The three secretaries to Mao have all participated in the Lyric Opera Apprentice Program. They recently sat down with us to chat about their roles in Nixon in China, and during that conversation, shared with us why the Apprentice Program is a crucial learning opportunity.
You can watch a portion of that video interview here: http://youtu.be/gQSKGLUyrNs
Q: Describe your experiences with the Lyric Opera Apprentice Program.
Jennifer Powell: The apprentice program was an amazing experience. The opportunity to get to do roles with such a wonderful professional Company was a fantastic experience. You are doing professional roles at the same time as you are doing roles with your fellow students at your school – in my case it was UMKC – and you are learning so much from other working professionals. Just being on stage with them, observing them, talking with them about different aspects of the business. Those experiences were invaluable to me when I was an apprentice.
Q: Do Apprentices have access to principal and professional artists that other students or choristers do not have?
Kristee Haney: During Cosi fan Tutte, the Company set up a master class with the amazing Suzanne Mentzer about what it’s like to be a cover [Editor’s note: an understudy in the opera world], and how to make the most of the opportunity when you are a cover. We got such much extra information and value from that master class than we ever would have received in our regular studies. [Ms. Mentzer wrote a blog post for the Huffington Post about this master class. You can read about it here.]
Holly White: this is my 11th year with the Lyric Opera. I hadn’t sung much opera before working with the Company. Being in the chorus really got me interested in singing opera professionally. I was in the chorus a few years and then I begin the Apprentice Program, and from there things just started to blossom and opera really started be a part of my life. The Apprentice Program really challenged me professionally. Every role and opportunity I received while I was an apprentice gave me more experience, and stretched me an as artist. Unless you’re a part of a really good apprentice program, singers just don’t have that same kind of opportunity.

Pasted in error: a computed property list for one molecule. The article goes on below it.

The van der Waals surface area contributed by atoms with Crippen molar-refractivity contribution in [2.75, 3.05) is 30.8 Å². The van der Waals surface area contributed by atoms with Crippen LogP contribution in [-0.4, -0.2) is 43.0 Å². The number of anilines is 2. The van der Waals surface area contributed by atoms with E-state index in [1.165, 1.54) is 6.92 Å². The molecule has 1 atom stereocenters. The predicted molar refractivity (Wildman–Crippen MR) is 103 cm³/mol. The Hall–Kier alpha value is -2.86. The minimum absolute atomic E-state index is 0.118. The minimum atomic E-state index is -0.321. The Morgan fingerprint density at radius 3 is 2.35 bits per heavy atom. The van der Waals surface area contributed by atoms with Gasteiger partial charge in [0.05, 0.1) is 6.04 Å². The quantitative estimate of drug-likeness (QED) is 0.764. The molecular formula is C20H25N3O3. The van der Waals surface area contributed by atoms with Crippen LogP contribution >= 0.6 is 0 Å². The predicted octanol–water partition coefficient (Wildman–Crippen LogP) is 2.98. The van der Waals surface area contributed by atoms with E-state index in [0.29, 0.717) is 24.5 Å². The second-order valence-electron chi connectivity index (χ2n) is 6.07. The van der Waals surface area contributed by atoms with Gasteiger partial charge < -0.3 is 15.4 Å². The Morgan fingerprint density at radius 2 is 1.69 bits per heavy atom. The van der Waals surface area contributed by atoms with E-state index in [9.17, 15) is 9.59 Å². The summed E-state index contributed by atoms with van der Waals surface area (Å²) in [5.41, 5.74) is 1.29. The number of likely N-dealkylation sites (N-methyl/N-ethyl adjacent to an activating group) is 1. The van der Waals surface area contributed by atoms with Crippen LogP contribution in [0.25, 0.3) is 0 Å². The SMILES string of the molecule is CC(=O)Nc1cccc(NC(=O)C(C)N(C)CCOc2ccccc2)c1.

Q: What do you hope to get out of your apprenticeship?
Ms. Haney: Many jobs (laughter). But seriously, it has put many more roles on my resume than I otherwise would not have had. Chorus work is wonderful, and there is leaning to be done as a chorister, but the fact that you are no longer “second girl from the left” is a big deal when you’re talking about developing your resume.
I would love to continue working with this amazing Company, but I also hope the Apprentice Program will allow me to develop my professional network and allow me to begin singing with other companies as well. Is that okay to say?
Q: Isn’t that what the program is for – to train to you to get work as a singer?!
All: Yes! Right! We want to work!
Q: As young singers yourselves, do you have any advice for young singers?
Ms. White: It’s such a challenge. You have to have support. Family and friends are great, but you need to educate yourself. You have to learn every aspect of music. You have to become a commodity in this business. With this piece [Nixon in China], my music theory classes are coming back to me and becoming so much more important (laughter).
Ms. Powell: I would encourage young singers to make sure they take the formal education part of learning the craft seriously. I never played an instrument in my life, but had to play a bell in an orchestral piece as part of my coursework. That experience made me learn to count bars of complicated music, just so I could go “ding” in the middle of the piece.
Ms. White: Listen to you mentors. There are so many people that want to share this business and make sure they are going the next generation of singer. Your mentors will teach you the aspects you cannot learn in school. Both sides are equally important.
Ms. Haney: Try it. You don’t know if you’ll like opera if you don’t try singing it. And singers sing. So look for opportunities to perform everywhere. Ask questions. There was a time when I was a little timid to ask, afraid that my questions were stupid. But like Holly said, the principal singers are so eager to help and keep the art form going, that you are missing an opportunity if you don’t ask them questions.
Ms. White: And love it because you’re lucky that you have the talent and that you can make a life singing.